Law is an organized system of rules developed and enforced by governmental or social institutions to govern behavior, often with an emphasis on the protection of individual rights. It is perhaps best defined as an art and a science of civic justice. The scope and function of law vary greatly from area to area. In most societies, the law is used to establish and maintain certain frameworks that deal with the legal responsibilities and duties of individuals, groups and organizations. It is also used to provide for dispute resolution between individuals, groups and organizations. In this regard, the law is considered as an objective and progressive discipline that aims at establishing and maintaining a just and equitable society.
The development of law arises from the need to protect certain groups from other groups and individuals. At times, laws are enacted to override the provisions found in the constitution of a country or state. The decisions of judges are imbibed with public policy considerations which require the formulation of just and equitable laws. The concept of just and equitable laws is not an exact science, as it is subjective. The concept of just and equitable laws is considered by some to be a metaphysical notion, while others hold it to be an idea of social science. In fact, some philosophers have rejected the concept of law altogether, on the grounds that it is an arbitrary and capricious conception, derived from nothing.
However, the importance of law cannot be neglected, especially in today’s highly diverse and interdependent societies. The law has developed to serve the purposes of not only the society, but also of individuals. Civil and criminal laws, as well as corporate laws are regulated by the courts. And the role of the courts is largely to protect rights and to ensure compliance with the legal obligations arising out of contracts. Consequently, the courts can have significant impact on public policy.
The importance of law cannot be undervalued, especially in the context of private dispute resolution. A common law basis provides a forum for disputes involving the associations of people in a nation. Common law jurisdictions provide a level of security and predictability to the individual. The nature of private law is such that no public body has the power to interfere in its operation. That is why, under common law systems, disputes are generally handled through private arbitration bodies, such as family courts, state courts, probate courts, and bar associations.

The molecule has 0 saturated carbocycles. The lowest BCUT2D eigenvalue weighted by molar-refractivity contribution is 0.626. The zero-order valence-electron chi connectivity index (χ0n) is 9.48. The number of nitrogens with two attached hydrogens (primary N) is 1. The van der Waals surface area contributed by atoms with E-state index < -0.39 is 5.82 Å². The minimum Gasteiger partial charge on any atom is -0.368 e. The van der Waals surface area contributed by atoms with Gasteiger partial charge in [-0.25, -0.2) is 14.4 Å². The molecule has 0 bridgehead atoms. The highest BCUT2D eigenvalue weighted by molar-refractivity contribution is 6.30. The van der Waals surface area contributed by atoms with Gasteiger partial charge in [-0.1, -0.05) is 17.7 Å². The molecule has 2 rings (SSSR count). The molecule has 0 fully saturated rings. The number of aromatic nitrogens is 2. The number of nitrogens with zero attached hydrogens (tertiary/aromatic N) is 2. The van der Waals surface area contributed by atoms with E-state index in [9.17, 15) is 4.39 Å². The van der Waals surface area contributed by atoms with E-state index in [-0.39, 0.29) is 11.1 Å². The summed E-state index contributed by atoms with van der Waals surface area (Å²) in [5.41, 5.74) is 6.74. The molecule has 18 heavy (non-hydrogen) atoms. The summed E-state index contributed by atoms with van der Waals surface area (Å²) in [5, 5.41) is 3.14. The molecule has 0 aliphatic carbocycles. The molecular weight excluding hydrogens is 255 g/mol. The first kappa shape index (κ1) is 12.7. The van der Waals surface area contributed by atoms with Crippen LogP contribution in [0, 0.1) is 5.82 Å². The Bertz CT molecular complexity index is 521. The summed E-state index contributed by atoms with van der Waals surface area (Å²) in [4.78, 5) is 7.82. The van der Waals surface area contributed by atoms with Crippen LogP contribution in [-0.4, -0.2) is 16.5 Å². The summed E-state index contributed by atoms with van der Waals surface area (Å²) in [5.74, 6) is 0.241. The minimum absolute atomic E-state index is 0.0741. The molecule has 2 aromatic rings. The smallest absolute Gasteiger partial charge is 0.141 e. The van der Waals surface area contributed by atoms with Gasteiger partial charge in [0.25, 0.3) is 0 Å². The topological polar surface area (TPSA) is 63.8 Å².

It is important to note that public law often serves a higher function than private law in helping individuals who have been victims of injustice and who need justice on a broader scale. Personal injury lawsuits give voice to the voiceless and ensure that wrongdoers are punished, rather than remaining unpunished. But personal injury claims do not always succeed; as is commonly the case in our society, the courts may not always be as generous as one would hope. But with the exception of summary judgment motions, which are subject to the exclusive jurisdiction of the courts, most plaintiffs’ and defendants’ civil and criminal lawsuits will go to trial.
Most people have heard of common-law courts, but may not be aware that there are two distinct types of courts: federal and state courts. Federal courts, which hear cases brought by the United States government itself, and state courts, which hear cases that have involved the state, are commonly referred to as federal courts and state courts respectively. In modern times, the U.S. Constitution has placed some limitations on what type of “Courts of Record” the federal courts may have. The U.S. Supreme Court, for instance, has indicated that there must be some limitation on the power of the federal courts to act.